The City of Ottawa has launched its program to help homeowners retrofit their homes to become more environmentally friendly, but more staff and resources are needed at the municipal level to cut Ottawa's greenhouse gas emissions, according to a local not-for-profit.
Sana Badruddin, a project co-ordinator with Ecology Ottawa, says while subsidies for retrofits exist at all levels of government, people are needed to make them effective.
City staff could be crucial to helping homeowners make the transition to greener homes and educating diverse demographics about the support available, she said.
Badruddin told Alan Neal, host of CBC Radio's All In A Day, that 45 per cent of Ottawa's greenhouse gas emissions can be attributed to heating, cooling and electrifying homes and office buildings.
All in a Day is running a series called "Climate Change and the City," which started in August, that looks at how the nation's capital can reach its target of net zero emissions by 2050.
Listeners submitted ideas, which included home retrofits, and environmental organizations and the City of Ottawa agreed it is important.
Residential buildings alone account for 25 per cent of emissions, according to municipal staff.
The City of Ottawa launched its interest-free loan program for home retrofits called "Better Homes" in mid-November, which it had teased in July.
Homeowners can now apply for a low-interest loan from the City to help pay for retrofits, such as replacing windows, adding insulation, installing heat pumps or electric vehicle chargers.
A homeowner can borrow 10 per cent of the home's value up to $125,000 and the loans would be paid back over 20 years on property tax bills, and would be tied to properties as a lien. If the home is sold, new owners would pay the rest while living in the more efficient home.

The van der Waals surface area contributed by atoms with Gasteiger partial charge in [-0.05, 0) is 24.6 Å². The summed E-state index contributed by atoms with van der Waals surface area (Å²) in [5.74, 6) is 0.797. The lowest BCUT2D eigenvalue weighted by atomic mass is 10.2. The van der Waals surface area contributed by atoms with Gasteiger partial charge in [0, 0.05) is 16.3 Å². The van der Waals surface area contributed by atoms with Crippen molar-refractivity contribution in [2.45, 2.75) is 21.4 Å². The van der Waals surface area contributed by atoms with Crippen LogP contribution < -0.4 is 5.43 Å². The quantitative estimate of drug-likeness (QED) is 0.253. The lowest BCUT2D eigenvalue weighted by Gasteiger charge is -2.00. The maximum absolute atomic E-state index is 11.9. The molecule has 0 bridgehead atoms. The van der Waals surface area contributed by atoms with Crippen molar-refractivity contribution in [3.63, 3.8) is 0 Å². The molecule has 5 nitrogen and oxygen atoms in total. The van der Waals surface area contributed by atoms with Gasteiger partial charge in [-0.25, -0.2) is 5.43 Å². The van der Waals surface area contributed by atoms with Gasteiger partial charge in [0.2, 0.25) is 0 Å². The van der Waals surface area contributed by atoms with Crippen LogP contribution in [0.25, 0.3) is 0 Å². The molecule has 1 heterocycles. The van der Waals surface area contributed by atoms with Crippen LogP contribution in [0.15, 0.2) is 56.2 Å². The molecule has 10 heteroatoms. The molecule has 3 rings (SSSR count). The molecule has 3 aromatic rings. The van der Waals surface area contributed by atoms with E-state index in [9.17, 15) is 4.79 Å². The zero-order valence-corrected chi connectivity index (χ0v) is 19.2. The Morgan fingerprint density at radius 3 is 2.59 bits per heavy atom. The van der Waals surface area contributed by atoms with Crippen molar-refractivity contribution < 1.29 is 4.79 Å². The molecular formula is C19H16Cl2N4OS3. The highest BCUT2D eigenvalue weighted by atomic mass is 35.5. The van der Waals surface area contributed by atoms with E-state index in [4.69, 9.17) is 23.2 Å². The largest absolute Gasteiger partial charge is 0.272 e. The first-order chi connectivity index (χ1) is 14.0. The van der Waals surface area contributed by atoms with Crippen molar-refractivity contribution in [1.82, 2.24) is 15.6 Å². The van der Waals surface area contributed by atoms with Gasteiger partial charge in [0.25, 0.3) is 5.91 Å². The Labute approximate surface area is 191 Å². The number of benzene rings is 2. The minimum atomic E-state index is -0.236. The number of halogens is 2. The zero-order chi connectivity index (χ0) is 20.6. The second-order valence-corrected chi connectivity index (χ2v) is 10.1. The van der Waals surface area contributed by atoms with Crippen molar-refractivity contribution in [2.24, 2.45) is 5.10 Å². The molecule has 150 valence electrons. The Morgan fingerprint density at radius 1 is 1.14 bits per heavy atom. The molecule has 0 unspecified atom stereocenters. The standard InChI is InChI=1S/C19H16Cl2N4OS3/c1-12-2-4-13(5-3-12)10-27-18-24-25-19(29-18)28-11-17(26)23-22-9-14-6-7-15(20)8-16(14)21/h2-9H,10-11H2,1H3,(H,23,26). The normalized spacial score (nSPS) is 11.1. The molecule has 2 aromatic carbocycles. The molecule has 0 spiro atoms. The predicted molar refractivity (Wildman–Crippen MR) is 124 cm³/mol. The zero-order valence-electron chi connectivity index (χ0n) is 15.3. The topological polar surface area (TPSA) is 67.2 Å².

Cities newer to retrofit landscape
Janice Ashworth, project manager for the City of Ottawa's environmental program, told All In A Day there is enough staff to manage the loan program, but this is all fairly new at the municipal level.
"The City has never played a significant role in this space before, so it's building up that expertise and working with the partners," she said.
The City has contracted the environmental non-profit EnviroCentre to offer energy retrofit planners to interested homeowners — the service is free to low-income qualified homeowners.
The planner can help decide what needs upgraded and navigate quotes and overseeing contracts, she said.
Ashworth also said she wants to see a program for commercial buildings and larger residential buildings like apartments and condos.
She said the city's plan for the next two decades calls for commercial buildings to be between 50 and 60 per cent more energy-efficient, and for homes to be 70 per cent more energy efficient.
Rules for new buildings will be equally, if not more important, she added, and municipalities are waiting on the federal government's upcoming release of a new building code model.
"The federal government sends out a model code, then the provinces adopt what components of that model code that they want, and then the cities regulate that code," she said.
Ashworth would also like to see more powers given to municipalities to enact programs that could provide larger incentives to retrofits, such as tying someone's property tax bill to their level of emissions — something the city cannot currently do.